Determination is that element belonging to victorious conquerors and successful businessmen. It rings through the halls of power, echoes within the clasp of Liberty Bell, and is the thread Betty Ross sewed into Old Glory. It resonates with life, resounding amidst the Washington Monument, the faces of men whose proven actions now hint at what determination can do. Regardless whether you hate Bill Gates or love him, determination skyrocketed him to the top. Determination helped Stephen King continue in the face of adversity and rejection, while as a (then) unknown he wrote in a trailer at night while teaching during the day at a local college.
Determination isn’t invincible, however. It can crack and splinter; it can be chipped away when you experience rejection after rejection, until your confidence slips, until your writer’s voice wanes and your words falter. It’s what falls to the ground and shatters in the face of defeat.
But it is also the mantle of success, for as a great man once said about the common light bulb, “Many of life’s failures are people who did not realize how close they were to success when they gave up.”
Thank you, Mr. Edison.
I’m going to conclude this with other quotes from Mr. Edison. But first, let me ask what ‘determination’ means to you. Then, when you have a firm grasp on the concept of determination, I hope that you pass it on.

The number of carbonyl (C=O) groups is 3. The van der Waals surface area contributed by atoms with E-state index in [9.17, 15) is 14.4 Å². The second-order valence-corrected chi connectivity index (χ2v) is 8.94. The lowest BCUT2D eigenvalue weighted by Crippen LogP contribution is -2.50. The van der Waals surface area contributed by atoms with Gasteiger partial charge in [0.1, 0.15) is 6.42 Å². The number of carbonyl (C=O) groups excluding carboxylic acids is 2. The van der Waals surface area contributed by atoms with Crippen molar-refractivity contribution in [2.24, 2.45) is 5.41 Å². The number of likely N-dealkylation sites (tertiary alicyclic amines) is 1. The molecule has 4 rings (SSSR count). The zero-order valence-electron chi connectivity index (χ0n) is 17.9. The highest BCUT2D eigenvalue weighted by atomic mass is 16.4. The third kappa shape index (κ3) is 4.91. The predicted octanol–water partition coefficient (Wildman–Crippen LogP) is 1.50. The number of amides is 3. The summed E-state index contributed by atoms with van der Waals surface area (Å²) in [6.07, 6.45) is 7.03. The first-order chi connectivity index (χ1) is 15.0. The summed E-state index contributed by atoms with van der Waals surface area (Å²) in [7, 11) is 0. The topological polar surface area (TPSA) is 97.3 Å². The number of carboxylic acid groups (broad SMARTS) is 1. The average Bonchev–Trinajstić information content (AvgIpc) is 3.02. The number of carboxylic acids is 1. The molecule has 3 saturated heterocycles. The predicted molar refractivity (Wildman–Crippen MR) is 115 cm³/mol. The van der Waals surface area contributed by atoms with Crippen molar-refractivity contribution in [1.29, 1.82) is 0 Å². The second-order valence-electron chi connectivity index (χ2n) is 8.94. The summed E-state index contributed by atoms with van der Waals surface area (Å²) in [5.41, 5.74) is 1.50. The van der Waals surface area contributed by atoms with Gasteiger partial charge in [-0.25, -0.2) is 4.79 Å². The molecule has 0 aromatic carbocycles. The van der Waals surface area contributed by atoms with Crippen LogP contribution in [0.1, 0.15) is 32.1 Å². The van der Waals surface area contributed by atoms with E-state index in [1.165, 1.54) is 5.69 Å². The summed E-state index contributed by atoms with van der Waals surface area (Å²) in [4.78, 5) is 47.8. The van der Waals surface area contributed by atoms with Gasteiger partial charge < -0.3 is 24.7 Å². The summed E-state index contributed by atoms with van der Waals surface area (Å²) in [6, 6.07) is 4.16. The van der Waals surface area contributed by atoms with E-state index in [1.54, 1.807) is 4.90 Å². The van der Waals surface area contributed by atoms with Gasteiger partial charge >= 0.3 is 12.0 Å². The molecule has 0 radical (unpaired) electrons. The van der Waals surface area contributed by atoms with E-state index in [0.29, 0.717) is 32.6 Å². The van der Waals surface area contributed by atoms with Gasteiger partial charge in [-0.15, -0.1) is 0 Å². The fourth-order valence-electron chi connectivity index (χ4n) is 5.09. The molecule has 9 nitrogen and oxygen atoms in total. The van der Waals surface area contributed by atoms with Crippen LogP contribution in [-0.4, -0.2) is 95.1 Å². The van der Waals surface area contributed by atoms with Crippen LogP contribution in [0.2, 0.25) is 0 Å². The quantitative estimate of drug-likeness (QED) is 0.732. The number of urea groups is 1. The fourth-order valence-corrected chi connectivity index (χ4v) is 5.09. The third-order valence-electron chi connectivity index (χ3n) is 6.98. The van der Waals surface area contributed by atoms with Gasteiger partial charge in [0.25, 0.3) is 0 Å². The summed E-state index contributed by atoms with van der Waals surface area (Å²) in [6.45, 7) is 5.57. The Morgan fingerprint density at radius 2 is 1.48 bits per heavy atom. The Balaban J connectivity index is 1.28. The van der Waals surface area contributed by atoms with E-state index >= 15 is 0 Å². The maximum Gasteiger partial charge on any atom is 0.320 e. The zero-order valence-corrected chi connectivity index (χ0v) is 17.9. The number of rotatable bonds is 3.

Many of life’s failures are people who did not realize how close they were to success when they gave up.
-This is presented as a statement of 1877, as quoted in From Telegraph to Light Bulb with Thomas Edison (2007) by Deborah Hedstrom, p. 22
Genius is one percent inspiration, ninety-nine percent perspiration.
-Spoken statement (c. 1903); published in Harper’s Monthly (September 1932)
Everything comes to him who hustles while he waits.
-As quoted in Thomas Alva Edison : Sixty Years of an Inventor’s Life (1908) by Francis Arthur Jones, p. 14
Restlessness is discontent — and discontent is the first necessity of progress. Show me a thoroughly satisfied man — and I will show you a failure.
-The Diary and Sundry Observations of Thomas Alva Edison (1948), p. 110
And my most favorite of all time:
I have not failed, I’ve just found 10,000 ways that won’t work.
-Response to the idea that he had failed after 10,000 experiments to develop a storage battery, as quoted in The World Book Encyclopedia (1993) Vol. E, p. 78; there are many variants on this quote, with the numbers mentioned ranging from 97 to 10,000.